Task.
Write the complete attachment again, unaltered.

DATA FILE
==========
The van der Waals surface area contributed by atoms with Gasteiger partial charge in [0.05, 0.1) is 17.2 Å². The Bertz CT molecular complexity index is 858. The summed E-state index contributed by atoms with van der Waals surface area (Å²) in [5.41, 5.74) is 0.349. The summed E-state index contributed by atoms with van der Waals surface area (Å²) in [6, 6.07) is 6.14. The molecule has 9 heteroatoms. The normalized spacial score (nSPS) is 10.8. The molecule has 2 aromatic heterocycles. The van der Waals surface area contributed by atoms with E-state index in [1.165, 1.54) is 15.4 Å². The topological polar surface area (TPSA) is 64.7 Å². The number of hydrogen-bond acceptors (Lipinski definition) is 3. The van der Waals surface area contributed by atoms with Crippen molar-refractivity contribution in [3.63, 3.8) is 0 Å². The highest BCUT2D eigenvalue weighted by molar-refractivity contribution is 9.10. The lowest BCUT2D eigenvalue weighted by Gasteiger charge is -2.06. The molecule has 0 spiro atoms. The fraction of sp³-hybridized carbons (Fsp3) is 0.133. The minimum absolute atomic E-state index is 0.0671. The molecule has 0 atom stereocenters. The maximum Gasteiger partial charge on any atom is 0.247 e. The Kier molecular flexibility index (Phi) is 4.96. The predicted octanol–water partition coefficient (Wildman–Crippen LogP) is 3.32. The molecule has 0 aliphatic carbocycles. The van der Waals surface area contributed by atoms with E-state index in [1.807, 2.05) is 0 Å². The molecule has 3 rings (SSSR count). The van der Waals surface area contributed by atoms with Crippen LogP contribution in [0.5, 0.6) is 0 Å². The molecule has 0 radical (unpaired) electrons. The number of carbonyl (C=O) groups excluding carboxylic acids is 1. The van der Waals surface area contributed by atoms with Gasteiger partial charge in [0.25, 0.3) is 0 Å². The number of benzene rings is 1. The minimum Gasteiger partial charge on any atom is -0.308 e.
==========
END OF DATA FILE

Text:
The van der Waals surface area contributed by atoms with Gasteiger partial charge in [0.05, 0.1) is 17.2 Å². The Bertz CT molecular complexity index is 858. The summed E-state index contributed by atoms with van der Waals surface area (Å²) in [5.41, 5.74) is 0.349. The summed E-state index contributed by atoms with van der Waals surface area (Å²) in [6, 6.07) is 6.14. The molecule has 9 heteroatoms. The normalized spacial score (nSPS) is 10.8. The molecule has 2 aromatic heterocycles. The van der Waals surface area contributed by atoms with E-state index in [1.165, 1.54) is 15.4 Å². The topological polar surface area (TPSA) is 64.7 Å². The number of hydrogen-bond acceptors (Lipinski definition) is 3. The van der Waals surface area contributed by atoms with Crippen molar-refractivity contribution in [3.63, 3.8) is 0 Å². The highest BCUT2D eigenvalue weighted by molar-refractivity contribution is 9.10. The lowest BCUT2D eigenvalue weighted by Gasteiger charge is -2.06. The molecule has 0 spiro atoms. The fraction of sp³-hybridized carbons (Fsp3) is 0.133. The minimum absolute atomic E-state index is 0.0671. The molecule has 0 atom stereocenters. The maximum Gasteiger partial charge on any atom is 0.247 e. The Kier molecular flexibility index (Phi) is 4.96. The predicted octanol–water partition coefficient (Wildman–Crippen LogP) is 3.32. The molecule has 0 aliphatic carbocycles. The van der Waals surface area contributed by atoms with E-state index in [1.807, 2.05) is 0 Å². The molecule has 3 rings (SSSR count). The van der Waals surface area contributed by atoms with Crippen LogP contribution in [0.5, 0.6) is 0 Å². The molecule has 0 radical (unpaired) electrons. The number of carbonyl (C=O) groups excluding carboxylic acids is 1. The van der Waals surface area contributed by atoms with Gasteiger partial charge in [0.25, 0.3) is 0 Å². The number of benzene rings is 1. The minimum Gasteiger partial charge on any atom is -0.308 e.